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Published: November, 2004; Vol 1, Num 6

November is National Diabetes Month:

Diabetes Plagues Millions in US, Canada

By Peggy Bolz

“Millions of Americans and Canadians have diabetes, and many are at-risk for developing it,” says LHSFNA Associate Health Promotion Director Angela Brennan. “But a good diet and daily exercise will reduce risk and help manage the disease.”

Currently, 18.2 million (6.3%) of Americans have diabetes, but only 13 million have actually been diagnosed with type 1, type 2 or gestational diabetes. The other 5.2 million are unaware that they have the disease. It is estimated that 8.9 percent of the population will have diabetes by 2025. In Canada, two million (6.1%) currently have diabetes.

But it gets worse. 41 million Americans between the ages of 40 and 74 have pre-diabetes, a condition that occurs when blood sugar levels are higher than normal but not high enough to constitute diabetes. Before people develop type 2 diabetes, they almost always have pre-diabetes. People with pre-diabetes are at a 50 percent higher risk for heart disease or stroke.

Risk Factors

You are at a higher risk for diabetes and pre-diabetes if you have any of the following:

  • You’re older than 45 years of age
  • You have excess body weight – especially around the waist
  • Low activity level
  • Family history of diabetes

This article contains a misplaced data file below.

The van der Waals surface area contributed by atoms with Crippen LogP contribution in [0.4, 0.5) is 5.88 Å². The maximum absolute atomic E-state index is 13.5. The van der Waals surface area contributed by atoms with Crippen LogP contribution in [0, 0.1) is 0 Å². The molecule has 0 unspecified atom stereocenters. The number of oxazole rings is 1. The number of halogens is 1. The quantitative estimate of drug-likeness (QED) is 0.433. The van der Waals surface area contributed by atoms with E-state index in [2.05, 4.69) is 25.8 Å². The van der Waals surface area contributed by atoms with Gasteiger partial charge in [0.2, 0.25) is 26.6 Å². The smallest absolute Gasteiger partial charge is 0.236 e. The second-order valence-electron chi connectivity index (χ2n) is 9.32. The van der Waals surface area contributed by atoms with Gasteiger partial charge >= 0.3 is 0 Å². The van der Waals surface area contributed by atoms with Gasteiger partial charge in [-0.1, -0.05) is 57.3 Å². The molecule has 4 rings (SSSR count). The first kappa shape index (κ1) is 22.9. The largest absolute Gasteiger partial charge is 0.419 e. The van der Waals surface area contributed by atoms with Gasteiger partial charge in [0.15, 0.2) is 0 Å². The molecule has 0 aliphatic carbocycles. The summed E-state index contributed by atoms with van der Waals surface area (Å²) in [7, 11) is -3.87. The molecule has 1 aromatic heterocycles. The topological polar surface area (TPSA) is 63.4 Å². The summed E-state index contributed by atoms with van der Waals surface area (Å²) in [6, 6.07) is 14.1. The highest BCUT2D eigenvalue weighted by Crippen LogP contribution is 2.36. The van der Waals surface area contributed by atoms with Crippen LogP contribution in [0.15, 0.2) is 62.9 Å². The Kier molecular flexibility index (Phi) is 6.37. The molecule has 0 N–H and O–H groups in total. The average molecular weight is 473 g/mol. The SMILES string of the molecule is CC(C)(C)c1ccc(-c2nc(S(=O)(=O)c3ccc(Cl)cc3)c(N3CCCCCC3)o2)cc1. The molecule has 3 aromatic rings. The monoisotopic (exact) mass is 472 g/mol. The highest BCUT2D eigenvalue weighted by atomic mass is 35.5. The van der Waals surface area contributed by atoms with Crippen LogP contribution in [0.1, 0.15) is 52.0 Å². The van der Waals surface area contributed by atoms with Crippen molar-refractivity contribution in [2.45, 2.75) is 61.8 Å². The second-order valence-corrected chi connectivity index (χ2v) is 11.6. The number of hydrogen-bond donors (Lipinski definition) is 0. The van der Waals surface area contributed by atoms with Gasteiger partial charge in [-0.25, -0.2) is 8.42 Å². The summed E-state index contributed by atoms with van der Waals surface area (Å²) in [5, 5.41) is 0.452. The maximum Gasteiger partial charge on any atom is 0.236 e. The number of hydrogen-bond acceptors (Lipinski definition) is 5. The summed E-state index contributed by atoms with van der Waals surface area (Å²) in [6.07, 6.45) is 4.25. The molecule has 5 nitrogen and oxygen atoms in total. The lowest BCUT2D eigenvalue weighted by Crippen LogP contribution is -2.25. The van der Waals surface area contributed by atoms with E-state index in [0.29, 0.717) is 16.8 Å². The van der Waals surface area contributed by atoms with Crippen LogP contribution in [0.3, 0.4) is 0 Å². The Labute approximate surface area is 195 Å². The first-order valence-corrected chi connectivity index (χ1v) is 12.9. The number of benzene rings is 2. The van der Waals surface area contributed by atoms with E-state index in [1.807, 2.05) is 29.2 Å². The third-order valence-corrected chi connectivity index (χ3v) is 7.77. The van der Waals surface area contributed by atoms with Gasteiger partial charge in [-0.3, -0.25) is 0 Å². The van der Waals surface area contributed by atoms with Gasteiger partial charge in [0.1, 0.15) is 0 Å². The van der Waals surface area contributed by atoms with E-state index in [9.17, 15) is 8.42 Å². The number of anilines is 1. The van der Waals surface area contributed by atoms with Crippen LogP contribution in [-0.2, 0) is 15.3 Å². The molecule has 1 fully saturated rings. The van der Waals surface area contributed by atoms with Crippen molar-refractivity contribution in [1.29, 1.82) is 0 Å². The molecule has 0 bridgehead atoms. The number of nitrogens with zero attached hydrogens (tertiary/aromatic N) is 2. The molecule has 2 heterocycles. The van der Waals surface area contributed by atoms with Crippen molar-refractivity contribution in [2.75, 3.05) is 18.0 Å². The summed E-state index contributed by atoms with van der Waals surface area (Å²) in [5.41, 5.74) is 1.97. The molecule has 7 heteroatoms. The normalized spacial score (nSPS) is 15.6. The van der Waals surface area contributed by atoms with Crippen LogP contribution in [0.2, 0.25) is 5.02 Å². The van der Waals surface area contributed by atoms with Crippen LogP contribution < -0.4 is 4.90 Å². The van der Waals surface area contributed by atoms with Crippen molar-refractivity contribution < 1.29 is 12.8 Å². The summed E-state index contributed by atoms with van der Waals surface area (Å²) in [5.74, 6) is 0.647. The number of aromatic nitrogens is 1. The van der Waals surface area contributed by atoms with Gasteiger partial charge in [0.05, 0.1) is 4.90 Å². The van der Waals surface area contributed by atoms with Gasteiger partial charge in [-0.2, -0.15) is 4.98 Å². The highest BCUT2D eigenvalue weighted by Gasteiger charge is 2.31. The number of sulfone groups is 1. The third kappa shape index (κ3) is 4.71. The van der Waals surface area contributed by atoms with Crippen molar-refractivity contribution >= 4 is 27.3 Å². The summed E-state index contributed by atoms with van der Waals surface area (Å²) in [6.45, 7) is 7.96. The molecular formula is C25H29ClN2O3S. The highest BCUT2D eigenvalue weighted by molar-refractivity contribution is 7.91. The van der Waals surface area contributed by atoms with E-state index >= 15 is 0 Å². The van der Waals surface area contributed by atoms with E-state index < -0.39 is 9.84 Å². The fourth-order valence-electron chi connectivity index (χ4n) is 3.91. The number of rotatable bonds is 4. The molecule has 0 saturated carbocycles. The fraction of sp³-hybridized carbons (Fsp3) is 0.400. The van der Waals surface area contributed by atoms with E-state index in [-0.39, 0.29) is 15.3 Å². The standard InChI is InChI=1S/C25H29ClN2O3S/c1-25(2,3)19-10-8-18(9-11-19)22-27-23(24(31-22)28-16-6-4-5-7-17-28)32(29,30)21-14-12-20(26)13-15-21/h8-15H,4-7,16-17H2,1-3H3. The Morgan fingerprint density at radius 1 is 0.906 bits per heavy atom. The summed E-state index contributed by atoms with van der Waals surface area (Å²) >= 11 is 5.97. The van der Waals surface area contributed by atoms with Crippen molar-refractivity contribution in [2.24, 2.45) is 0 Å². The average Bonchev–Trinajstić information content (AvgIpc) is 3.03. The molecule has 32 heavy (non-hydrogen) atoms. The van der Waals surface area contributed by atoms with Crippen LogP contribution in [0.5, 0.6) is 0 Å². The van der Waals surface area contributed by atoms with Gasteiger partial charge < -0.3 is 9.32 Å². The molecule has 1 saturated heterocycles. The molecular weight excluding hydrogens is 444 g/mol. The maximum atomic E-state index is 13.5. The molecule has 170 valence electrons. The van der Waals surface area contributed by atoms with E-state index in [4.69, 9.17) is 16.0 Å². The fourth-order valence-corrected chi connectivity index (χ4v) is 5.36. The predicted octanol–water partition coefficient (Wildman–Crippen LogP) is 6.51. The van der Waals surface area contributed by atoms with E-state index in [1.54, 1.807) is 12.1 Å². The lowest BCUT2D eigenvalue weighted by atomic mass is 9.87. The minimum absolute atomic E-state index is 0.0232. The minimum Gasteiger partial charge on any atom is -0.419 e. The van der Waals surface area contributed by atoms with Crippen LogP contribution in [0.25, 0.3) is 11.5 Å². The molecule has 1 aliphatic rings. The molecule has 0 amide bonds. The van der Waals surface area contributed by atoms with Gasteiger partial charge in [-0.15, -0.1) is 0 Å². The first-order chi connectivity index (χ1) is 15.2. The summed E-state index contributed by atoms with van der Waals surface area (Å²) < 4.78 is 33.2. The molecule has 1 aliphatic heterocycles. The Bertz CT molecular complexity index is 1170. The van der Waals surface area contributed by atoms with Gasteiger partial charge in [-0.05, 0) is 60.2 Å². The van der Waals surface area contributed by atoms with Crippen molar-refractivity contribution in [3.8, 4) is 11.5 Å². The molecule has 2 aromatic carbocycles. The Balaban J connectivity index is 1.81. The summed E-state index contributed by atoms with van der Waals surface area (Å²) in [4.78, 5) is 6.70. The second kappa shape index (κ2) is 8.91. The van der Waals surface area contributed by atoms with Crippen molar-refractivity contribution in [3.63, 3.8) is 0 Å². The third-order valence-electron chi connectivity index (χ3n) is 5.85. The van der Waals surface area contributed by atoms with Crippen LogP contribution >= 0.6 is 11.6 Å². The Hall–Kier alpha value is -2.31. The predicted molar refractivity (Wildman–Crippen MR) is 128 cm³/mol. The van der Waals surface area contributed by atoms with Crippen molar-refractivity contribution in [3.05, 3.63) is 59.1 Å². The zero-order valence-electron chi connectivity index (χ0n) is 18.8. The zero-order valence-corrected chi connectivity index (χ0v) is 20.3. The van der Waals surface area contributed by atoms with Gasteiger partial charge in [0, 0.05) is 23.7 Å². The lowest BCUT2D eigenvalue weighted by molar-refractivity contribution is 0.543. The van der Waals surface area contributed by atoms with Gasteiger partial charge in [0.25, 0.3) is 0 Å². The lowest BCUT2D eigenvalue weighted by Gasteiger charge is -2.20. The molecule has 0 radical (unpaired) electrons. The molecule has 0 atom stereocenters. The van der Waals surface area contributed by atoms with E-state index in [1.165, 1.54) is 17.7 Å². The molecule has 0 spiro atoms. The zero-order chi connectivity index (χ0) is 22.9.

• High blood pressure
  • High blood levels of triglycerides
  • HDL cholesterol of less than 35
  • You gave birth to a baby that weighed more than 9 pounds or had gestational diabetes while pregnant
  • You are African-American, Latino, Native American, Asian American or Pacific Islander.

When to Test

Often, pre-diabetes has no symptoms. In fact, many people have diabetes but do not know because the symptoms develop gradually. Symptoms of diabetes include unusual thirst, blurred vision, a frequent desire to urinate or a feeling of being tired most of the time for no apparent reason.

If you are overweight and age 45 or older, you should be checked for pre-diabetes during your routine medical visit. If you are younger than 45 but have some of the risk factors listed above, you should ask your doctor about testing.

Your doctor can use either of two tests to determine if you have pre-diabetes. One is the fasting plasma glucose test (FPG) – commonly called a fasting blood sugar test. The other is the oral glucose tolerance test (OBTT). If your blood sugar is 100 to 125 mg/dl after the FPG or 140 to 199 after the OBTT, you will be diagnosed with pre-diabetes.

Turning Back the Clock

The good news, if you have pre-diabetes, is you can do something about it. By reducing your weight five to ten percent and participating in moderate physical activity for 30 minutes a day, you may prevent or delay the development of type 2 diabetes by 58 percent. Early intervention can also return elevated blood sugar levels to the normal range.

For more information go to the American Diabetes Association or the Canadian Diabetes Association.